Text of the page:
Claire, the administrator of a respected local theatre, said, “I had so many artists, a section of performing artists and their friends, who absolutely needed CERB. To many who rely on an unsteady income, CERB was actually better.”

Annette, a full-time fine artist, offered a similar sentiment, remarking, “CERB saved me. Anybody that knocks that in any way makes me so mad. It was a big eye-opener.”

From the very beginning, the federal Liberal government reminded workers that they could face fines and jail time for breaking the many rules associated with CERB. In the summer of 2020, 400,000 workers received warning letters from the Canada Revenue Agency that their benefits would need to be repaid in full. This was only rescinded in February after it became clear that such repayments were practically impossible and would generate mass social opposition.

Unlike the $2,000 monthly pittance offered to workers in Canada’s arts and cultural sector—barely the cost to rent a one-bedroom flat in Toronto—the country’s banks and corporations received more than $650 billion in pandemic relief. This massive bailout came without conditions. The Canadian government deferred the taxes of corporations reaping billions of dollars in profits and assumed $150 billion in mortgage debt from the major banks.

At the same time, the government refused to force these banks to reduce outrageous credit card interest rates, typically 19 percent or higher. Many workers were forced to put basic expenses on these credit cards when their income ran out.

In contrast with the hundreds of billions it was able to pull out of its back pocket for banks and profitable corporations virtually overnight in March 2020, the Trudeau government took an entire year to find a miserable $181 million to alleviate the situation in the performing arts sector. Competition for these totally inadequate grant funds will be fierce.

Claire told us, “We have been writing grants, looking for help, via the Ontario Arts Council and Department of Canadian Heritage. There is emergency funding through the Ontario Arts Council and Canadian Heritage. Grants are out for live-streaming equipment. But that cannot replace live theatre or the energy in a live performance. That is the heart of the performing arts. I’m glad that live streaming can happen, but that just cannot compare to the collective euphoria of an audience of strangers sitting together and experiencing a work of beauty, together.”

Much of the actual funds for live-streaming equipment will find their way into the coffers of technology corporations, not artists.

The meagre funds the Trudeau government has allotted will not be distributed equally to cultural workers but rather in a highly unequal manner, along unofficial networks of patronage that have been built up over years by the system of official arts funding in Canada, the provinces and territories. Most cultural workers will receive not a single cent. These programs will not remove artists from the pressures of the capitalist market but form an intrinsic component of intensified market discipline.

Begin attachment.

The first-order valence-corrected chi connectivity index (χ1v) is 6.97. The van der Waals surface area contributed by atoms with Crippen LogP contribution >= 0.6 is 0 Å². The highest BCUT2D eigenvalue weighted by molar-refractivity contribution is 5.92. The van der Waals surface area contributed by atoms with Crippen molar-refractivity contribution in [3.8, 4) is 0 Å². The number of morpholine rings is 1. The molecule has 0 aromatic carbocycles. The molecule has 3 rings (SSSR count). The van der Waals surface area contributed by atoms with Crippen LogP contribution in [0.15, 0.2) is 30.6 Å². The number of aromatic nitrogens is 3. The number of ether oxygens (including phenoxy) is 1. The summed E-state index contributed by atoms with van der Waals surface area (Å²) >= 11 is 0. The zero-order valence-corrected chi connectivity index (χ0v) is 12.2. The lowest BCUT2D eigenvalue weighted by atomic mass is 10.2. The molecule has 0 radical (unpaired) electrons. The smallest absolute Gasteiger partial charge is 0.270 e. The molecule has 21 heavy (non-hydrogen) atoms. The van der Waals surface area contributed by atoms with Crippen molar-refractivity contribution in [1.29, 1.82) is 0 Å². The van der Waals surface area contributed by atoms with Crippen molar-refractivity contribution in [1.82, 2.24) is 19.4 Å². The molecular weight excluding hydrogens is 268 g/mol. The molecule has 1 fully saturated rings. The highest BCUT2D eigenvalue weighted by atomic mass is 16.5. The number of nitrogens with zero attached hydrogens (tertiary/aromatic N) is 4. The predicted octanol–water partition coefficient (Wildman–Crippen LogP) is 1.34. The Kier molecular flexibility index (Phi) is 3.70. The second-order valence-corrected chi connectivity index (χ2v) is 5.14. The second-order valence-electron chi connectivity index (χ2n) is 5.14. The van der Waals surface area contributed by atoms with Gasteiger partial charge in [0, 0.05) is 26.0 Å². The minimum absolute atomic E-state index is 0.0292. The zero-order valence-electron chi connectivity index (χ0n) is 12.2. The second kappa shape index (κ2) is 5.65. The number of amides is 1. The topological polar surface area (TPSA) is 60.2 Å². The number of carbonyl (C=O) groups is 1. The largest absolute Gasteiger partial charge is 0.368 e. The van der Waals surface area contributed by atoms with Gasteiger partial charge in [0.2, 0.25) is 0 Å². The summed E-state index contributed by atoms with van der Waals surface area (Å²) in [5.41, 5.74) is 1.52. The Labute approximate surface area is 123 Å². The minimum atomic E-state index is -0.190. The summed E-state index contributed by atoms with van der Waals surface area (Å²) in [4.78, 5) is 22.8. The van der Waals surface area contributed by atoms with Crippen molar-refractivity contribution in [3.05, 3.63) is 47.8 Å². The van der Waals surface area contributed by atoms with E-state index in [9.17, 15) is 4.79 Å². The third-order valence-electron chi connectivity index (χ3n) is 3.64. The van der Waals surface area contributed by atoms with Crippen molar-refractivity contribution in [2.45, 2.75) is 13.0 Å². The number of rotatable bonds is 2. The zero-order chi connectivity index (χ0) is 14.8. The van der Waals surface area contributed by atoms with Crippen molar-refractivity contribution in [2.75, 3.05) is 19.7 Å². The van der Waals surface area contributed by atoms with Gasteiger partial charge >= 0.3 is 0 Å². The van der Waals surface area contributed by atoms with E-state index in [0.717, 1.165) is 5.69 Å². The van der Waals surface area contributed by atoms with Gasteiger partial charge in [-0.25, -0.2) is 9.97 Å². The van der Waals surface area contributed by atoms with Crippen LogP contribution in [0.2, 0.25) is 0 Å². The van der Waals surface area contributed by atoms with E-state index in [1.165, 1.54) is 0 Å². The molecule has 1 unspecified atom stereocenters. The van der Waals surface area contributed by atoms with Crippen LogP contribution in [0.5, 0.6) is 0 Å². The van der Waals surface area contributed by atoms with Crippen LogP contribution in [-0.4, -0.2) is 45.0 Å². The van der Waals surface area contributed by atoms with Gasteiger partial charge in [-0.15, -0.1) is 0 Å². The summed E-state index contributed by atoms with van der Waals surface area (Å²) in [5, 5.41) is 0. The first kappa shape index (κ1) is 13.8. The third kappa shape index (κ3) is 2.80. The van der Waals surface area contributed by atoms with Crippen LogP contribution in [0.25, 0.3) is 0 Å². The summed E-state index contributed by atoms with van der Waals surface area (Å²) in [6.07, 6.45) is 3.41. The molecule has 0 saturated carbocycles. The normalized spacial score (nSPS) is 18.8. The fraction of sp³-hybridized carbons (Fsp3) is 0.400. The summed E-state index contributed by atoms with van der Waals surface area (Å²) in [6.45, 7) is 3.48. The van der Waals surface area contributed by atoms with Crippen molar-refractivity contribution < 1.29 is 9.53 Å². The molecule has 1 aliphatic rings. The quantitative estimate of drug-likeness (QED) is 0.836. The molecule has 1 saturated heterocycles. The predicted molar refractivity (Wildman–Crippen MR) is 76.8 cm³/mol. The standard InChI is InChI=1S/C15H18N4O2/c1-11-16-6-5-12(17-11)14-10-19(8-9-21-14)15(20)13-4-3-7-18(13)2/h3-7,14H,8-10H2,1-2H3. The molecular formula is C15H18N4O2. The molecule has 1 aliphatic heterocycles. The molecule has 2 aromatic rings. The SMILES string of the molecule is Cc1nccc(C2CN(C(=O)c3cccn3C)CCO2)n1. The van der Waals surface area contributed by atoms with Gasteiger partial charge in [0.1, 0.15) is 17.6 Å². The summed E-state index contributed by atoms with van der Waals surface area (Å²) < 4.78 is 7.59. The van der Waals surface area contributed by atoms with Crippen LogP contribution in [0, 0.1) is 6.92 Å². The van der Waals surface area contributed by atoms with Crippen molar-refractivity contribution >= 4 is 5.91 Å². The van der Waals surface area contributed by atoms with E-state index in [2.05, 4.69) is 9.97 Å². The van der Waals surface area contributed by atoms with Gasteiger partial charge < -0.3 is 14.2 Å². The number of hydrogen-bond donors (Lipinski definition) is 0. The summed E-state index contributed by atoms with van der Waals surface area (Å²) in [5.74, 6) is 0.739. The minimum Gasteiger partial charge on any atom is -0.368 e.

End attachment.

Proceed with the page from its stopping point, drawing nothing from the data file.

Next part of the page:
Elgin Theatre, Toronto

The psychological stress of isolation and an uncertain future, which is the direct product of the ruling elite’s complete indifference to the plight of the arts, is taking its toll on artists. Brooke relates, “One of the things you lose when you’re not working in the theatre is that it’s a collective process. It’s a social process. Actors work together, and it’s the dynamic that comes out of that which creates the energy of the piece, and not having that ... you lose a part of yourself. The loneliness is a big problem.”

The mental health crisis faced by all workers is unprecedented. As the artists who talked to the WSWS emphasized, the arts themselves are a major contributor to the spiritual and mental uplift of the whole of society in times of crisis. Claire noted, “Where did people go for comfort and sustenance, in terms of mental health? They went to the arts. Music, Netflix, movies, film.”

But who will provide spiritual “comfort and sustenance” for workers in tomorrow’s crisis, if half of today’s cultural workers are driven into destitution? Never mind that Canadian imperialism is working overtime to ensure that “tomorrow’s crisis” is a catastrophic war with Russia and China which could easily destroy world civilization itself.

The COVID-19 pandemic has exposed the fact that the capitalist system is not capable of advancing human culture. It is an enormous dead weight preventing such advancement and, through its promotion of militarism and all forms of political reaction, threatening the cultural achievements of the past.